You might think I'm spending too much time on a simple misquote, but it's important when she's making it the foundation for understanding how a wife reverences her husband. The biggest mystery is how she missed the mystery! Once she gets past her odd exegesis Mrs. Pearl actually has some good things to say about how our marriage is supposed to be an earthly picture of Christ's union with the Church and how this prepares us for the day when we really are joined to Christ.

And now it's over the top story time! Mrs. Pearl presents us with another wife (this time one whose husband visits prostitutes) who goes out of her way to make her husband feel like the most amazing dad in the world. I suppose I'm a wildly skeptical wife, but I don't think my marriage vows include anything about coming down with an incurable venereal disease because I'm having sex with a man who has sex with prostitutes. In that same vein I don't consider staying with a man who tried to kill with a butcher knife while you're pregnant to be covered by my marriage vows. Since Sunny and Amed's story (and the outrageous advice Mrs. Pearl gave) are legendary I won't add very much. If you have a friend who refuses to leave her abuser then counseling her to do everything in her power to not set him off is valid, but it's not as valid is seeing that son a degenerate rat put in jail! Actually counseling a woman to stay with her abuser could end up with with one (or more) deaths, and I'd hate to be the woman who told that wife to stay.

But, once again, if you ignore the crazy you'll find some good advice on overlooking your spouses faults (not feeding the dog, forgetting your birthday, etc) and not trying to "punish" them with our attitudes. At best you get strife and at worse you get the freedom for a find another man who'll forget to mend the door or pick up a gallon of milk. Good marriages, as Mrs. Pearl rightly points out, are made of overlooking faults and loving the other person.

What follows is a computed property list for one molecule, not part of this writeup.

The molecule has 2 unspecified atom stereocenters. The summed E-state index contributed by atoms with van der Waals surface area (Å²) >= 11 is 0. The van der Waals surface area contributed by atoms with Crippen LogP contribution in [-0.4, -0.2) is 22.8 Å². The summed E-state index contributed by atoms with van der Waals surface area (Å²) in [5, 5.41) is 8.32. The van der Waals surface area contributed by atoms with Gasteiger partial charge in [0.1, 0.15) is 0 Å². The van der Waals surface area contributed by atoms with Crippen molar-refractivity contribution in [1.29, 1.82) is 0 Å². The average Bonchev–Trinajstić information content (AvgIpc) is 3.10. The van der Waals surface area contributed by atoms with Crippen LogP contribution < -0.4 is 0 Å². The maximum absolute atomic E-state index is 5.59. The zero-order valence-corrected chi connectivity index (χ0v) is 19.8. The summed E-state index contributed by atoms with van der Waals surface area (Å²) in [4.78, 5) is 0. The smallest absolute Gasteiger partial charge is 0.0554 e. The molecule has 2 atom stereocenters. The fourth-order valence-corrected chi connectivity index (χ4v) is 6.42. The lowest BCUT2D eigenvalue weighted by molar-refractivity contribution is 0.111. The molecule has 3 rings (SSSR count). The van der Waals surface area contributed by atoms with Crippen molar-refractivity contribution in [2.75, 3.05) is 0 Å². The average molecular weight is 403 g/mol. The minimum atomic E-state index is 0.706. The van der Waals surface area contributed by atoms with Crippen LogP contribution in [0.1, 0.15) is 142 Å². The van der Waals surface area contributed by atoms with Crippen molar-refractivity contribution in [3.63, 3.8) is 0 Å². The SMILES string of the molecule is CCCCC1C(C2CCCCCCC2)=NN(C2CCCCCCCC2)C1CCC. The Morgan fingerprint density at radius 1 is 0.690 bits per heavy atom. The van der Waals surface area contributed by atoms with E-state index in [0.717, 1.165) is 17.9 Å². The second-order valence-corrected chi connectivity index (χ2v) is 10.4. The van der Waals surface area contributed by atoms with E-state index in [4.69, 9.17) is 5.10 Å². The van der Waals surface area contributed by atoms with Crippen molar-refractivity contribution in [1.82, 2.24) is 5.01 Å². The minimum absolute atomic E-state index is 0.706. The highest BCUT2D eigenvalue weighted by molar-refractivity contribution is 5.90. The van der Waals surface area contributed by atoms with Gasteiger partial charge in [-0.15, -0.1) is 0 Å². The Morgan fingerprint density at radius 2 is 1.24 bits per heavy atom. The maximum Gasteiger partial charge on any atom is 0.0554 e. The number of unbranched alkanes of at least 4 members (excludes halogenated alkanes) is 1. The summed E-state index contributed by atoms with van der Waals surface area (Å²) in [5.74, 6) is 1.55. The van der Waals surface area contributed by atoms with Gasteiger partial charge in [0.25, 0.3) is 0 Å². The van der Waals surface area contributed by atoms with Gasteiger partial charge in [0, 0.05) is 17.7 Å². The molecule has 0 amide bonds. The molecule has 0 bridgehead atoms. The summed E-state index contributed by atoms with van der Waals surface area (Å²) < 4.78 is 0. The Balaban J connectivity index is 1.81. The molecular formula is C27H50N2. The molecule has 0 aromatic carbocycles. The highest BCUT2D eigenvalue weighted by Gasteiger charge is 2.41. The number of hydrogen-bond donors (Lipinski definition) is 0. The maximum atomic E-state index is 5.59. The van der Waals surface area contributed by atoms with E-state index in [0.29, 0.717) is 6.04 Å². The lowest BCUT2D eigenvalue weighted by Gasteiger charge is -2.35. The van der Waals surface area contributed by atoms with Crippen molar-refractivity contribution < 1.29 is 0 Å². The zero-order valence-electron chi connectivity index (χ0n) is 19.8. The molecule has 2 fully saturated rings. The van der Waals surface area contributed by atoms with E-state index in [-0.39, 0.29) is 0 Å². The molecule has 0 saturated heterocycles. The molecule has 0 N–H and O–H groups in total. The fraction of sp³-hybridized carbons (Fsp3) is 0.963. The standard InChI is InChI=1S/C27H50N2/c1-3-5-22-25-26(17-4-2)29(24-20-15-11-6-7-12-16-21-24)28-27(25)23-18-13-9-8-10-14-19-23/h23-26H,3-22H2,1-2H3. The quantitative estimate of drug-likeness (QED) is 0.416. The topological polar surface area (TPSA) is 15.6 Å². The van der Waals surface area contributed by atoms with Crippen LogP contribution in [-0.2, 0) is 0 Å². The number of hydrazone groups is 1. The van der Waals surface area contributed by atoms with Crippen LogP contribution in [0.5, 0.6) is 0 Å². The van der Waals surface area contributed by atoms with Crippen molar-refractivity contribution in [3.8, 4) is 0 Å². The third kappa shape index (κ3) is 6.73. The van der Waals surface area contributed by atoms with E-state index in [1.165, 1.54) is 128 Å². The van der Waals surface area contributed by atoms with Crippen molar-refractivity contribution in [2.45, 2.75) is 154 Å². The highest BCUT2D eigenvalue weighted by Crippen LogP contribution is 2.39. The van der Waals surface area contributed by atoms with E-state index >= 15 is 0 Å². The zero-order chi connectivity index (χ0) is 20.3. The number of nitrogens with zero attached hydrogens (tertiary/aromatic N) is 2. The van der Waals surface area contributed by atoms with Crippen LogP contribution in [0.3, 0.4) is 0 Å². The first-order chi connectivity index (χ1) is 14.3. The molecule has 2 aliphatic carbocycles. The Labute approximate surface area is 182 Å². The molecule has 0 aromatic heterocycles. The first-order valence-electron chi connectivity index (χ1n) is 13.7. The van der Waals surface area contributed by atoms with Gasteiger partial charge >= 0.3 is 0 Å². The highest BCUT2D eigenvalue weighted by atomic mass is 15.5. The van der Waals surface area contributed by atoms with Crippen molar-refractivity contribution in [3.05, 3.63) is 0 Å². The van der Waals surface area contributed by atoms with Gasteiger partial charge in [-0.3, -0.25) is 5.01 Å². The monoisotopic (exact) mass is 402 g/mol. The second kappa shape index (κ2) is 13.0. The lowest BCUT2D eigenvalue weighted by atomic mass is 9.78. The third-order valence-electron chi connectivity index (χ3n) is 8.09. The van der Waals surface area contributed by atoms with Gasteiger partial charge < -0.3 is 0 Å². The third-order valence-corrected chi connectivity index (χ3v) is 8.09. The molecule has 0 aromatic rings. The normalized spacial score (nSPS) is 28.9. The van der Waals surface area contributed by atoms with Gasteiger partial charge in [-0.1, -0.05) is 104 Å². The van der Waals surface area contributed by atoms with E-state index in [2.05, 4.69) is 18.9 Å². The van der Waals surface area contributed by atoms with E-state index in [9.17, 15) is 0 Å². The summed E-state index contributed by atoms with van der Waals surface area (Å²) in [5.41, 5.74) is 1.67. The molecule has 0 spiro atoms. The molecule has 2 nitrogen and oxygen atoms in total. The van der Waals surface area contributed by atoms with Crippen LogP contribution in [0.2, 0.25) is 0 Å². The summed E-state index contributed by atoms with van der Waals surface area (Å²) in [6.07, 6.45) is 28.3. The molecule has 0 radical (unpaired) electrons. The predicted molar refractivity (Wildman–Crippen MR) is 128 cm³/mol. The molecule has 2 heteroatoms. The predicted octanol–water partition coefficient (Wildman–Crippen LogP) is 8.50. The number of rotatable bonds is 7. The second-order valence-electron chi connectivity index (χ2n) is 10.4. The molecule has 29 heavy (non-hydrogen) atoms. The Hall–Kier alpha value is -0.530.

I wasn't sure about adding any more to this post since it's already getting rather long, but if you'll bear with me the next chapter is pretty short.

Mrs. Pearl closes out Part 1 with a chapter on the practical outworkings of reverencing one's husband. I could go into it point by point, but basically it means publicly and privately acting in ways that build your husband up and bring him honor. It means serving him and appreciating his attentions and company and certainly not shaking off an embrace because he might mess up your dress or your hair. (Caveat: If we were getting ready for an event and Allen tried to bear hug me in such a way that it'd be another 20 minutes putting my hair back in order I'd give him a friendly warning to that effect simply because being late/arriving deshabille could also reflect badly on us/him.) So far so good. Once again though I lose her when she says that God has installed in a men a response mechanism whereby wives can win their husbands by correct behavior and that men, conversely, really can't do anything about a recalcitrant wife. She might have a point, but if you read that as "You can lead your angry husband even if he resists, but he can't lead you unless you let him" it doesn't seem to square with the roles of husbands and wives. I don't have a chapter and verse at the moment, but it doesn't sound right.

Next time we'll start on Part 2. Stay tuned :)

1 comment:

  1. I can see what your mother-in-law is saying, but I feel exactly as you do about this book so far and I don't have any background that would cause me to see it that way (that I know of!). I'm reading through your reviews and so far I am with you all the way. :)